Dem Past Mistakes

To engage or not to engage…that is the question. For as long as I can remember, good crisis managers stressed avoiding knee-jerk reactions to unpleasant characterizations in the media of your company or person.

Crisis pros advised: “Why draw attention to something that will disappear with the next news cycle?” “You’ll only make matters worse.” “Time heels.” “The problem will eventually go away.”

Standard procedure consisted of keeping an eye on a negative story’s germination and only take action if the harsh spotlight became too unbearable for one’s key constituents, e.g., employees, shareholders, regulators, consumers… Even today, that anachronistic approach remains largely intact, in spite of the disappearance of daily news cycles and an empowered consumer who can spark a viral following with but 140 characters from his or her keyboard.

The New York Times “Week in Review” yesterday took a look at the new realities in crisis management, as percolating in the political realm. Paul Vitello’s piece “Ease that Smea…” acknowledged the digitally induced wake-up call to reputation managers: Don’t wait. Strike back right away.

For a long time there was a debate in the world of political professionals about when, and how much, to respond to the other side’s brickbats.

But the very notion of viral marketing, a phrase that describes the exponential multiplication of e-mailed campaign messages sent to one network of people who send it on to another reflects the answer that has emerged from that debate: Never wait. Everything is moving at warp speed.

Vitello cites Univ. of South Carolina visiting journalism professor Sid Bedingfield, a former CNN domestic news chief:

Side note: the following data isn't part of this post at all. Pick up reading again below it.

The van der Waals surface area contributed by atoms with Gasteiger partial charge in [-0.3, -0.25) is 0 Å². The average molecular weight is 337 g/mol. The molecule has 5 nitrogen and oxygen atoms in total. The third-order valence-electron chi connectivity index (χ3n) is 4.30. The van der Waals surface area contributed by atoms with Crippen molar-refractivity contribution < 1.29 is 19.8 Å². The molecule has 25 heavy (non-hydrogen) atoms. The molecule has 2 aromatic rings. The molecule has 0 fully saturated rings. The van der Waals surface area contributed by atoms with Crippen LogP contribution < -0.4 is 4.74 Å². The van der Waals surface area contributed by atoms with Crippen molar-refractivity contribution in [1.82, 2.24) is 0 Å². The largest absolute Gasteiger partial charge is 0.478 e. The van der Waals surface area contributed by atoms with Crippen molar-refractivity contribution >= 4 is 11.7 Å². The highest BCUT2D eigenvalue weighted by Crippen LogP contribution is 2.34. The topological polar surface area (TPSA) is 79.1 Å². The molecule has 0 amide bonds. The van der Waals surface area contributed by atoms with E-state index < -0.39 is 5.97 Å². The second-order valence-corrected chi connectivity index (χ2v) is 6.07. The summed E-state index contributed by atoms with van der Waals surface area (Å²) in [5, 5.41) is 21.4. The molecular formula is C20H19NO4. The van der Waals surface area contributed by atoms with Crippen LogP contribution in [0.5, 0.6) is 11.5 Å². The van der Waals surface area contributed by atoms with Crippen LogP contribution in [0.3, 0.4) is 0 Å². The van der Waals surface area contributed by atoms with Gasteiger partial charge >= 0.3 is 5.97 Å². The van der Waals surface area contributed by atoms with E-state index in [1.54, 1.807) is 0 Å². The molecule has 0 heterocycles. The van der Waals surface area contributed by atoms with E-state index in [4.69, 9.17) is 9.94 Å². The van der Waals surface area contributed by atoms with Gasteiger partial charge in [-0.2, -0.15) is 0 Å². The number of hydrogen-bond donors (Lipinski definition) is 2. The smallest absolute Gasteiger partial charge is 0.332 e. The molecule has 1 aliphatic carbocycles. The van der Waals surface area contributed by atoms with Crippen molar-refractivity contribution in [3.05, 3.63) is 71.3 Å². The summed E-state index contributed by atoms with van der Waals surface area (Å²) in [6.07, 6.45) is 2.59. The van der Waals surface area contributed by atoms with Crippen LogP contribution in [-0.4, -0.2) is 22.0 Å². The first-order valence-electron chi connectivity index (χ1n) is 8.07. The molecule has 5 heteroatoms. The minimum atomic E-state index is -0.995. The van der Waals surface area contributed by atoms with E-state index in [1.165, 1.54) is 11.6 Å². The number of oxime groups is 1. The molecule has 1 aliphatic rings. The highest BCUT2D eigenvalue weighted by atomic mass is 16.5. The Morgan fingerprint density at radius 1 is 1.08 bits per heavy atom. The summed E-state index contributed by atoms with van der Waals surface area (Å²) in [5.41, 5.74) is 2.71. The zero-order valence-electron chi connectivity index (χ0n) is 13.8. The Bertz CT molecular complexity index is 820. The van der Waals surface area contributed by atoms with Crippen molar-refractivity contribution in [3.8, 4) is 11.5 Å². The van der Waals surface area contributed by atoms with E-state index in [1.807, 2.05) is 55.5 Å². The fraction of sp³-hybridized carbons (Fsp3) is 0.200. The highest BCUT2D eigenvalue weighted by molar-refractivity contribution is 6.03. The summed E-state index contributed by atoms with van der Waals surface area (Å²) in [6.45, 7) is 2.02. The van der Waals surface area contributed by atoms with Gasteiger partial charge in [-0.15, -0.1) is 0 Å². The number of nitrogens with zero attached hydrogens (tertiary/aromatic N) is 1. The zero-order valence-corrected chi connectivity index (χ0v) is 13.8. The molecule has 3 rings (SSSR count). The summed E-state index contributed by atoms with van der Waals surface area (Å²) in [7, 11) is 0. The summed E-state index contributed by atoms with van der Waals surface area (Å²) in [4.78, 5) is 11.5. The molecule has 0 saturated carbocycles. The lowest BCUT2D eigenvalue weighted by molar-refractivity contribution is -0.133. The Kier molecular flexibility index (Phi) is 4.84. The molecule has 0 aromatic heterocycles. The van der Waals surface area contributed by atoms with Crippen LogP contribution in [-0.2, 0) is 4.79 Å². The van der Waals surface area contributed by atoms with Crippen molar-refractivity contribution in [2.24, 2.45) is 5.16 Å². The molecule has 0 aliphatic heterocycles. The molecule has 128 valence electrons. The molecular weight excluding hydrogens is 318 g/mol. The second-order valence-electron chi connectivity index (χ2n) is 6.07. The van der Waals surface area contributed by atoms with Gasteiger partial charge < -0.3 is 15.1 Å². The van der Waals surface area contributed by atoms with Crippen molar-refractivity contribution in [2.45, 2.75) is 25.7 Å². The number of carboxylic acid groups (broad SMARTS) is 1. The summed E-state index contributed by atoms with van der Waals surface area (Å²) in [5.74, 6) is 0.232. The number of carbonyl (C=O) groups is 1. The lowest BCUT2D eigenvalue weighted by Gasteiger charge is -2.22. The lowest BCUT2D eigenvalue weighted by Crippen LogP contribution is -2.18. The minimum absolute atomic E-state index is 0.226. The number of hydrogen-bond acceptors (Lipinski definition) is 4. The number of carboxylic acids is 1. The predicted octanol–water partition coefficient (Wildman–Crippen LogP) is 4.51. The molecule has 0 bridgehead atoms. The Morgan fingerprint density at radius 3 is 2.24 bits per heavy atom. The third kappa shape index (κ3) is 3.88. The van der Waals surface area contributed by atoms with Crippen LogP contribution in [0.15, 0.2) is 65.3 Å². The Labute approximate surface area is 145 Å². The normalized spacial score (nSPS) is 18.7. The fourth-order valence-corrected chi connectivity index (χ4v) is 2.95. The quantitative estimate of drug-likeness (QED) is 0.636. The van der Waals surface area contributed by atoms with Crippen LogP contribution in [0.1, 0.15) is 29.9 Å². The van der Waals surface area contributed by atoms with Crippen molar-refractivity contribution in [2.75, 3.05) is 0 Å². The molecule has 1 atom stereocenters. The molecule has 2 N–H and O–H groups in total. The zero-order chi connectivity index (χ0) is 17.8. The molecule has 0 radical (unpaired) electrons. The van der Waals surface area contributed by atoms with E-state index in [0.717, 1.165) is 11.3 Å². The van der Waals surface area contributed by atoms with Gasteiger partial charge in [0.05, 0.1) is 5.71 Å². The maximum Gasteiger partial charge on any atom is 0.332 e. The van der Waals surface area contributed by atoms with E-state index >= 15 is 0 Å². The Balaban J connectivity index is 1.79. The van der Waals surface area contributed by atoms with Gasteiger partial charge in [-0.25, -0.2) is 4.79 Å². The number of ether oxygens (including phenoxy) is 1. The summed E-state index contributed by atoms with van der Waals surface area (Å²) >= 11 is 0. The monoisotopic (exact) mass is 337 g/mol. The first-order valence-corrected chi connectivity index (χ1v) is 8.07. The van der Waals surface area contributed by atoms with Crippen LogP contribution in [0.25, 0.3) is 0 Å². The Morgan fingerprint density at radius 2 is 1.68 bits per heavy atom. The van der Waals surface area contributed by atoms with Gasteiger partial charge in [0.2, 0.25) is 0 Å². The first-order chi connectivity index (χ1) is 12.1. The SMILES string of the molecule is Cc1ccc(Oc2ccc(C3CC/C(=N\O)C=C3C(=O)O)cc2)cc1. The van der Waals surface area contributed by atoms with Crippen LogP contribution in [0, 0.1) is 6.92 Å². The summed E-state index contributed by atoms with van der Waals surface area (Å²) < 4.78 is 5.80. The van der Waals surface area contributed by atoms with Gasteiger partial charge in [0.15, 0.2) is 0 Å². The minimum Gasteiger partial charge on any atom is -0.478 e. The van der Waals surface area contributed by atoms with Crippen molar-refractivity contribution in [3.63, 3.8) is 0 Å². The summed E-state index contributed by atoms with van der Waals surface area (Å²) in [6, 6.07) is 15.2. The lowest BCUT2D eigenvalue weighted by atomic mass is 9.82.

“The viral marketing we are seeing is simply fascinating.” The speed with which the Obama campaign can respond to allegations has been quite impressive, for example.”

The writers notes that: “Everything is moving at warp speed,” while Bedingfield offers: “The lesson of the last 20 years is to respond immediately and aggressively, and across a broad front.”

So when does it make sense to pause before pouncing on a rumor or nasty innuendo? Apparently never in politics:

“The unending news cycle, the explosion of the blogosphere and the freelance work of independent groups like the Swift Boat veterans of 2004, whose campaign severely undercut John Kerry’s bid for president, has made every campaign entourage a kind of road crew cum paramedic team.”

“When the Swift Boat ads hit us, it was obviously a serious matter, aimed straight at John’s character,” said Tad Devine, Mr. Kerry’s campaign manager. “We had a difficult decision to make.” The question at the time was, do we spend money in August to fight this thing, or do we hold onto it until October, when people really make up their minds?”

We can pretty much guess which route Mr. Kerry and company ultimately chose.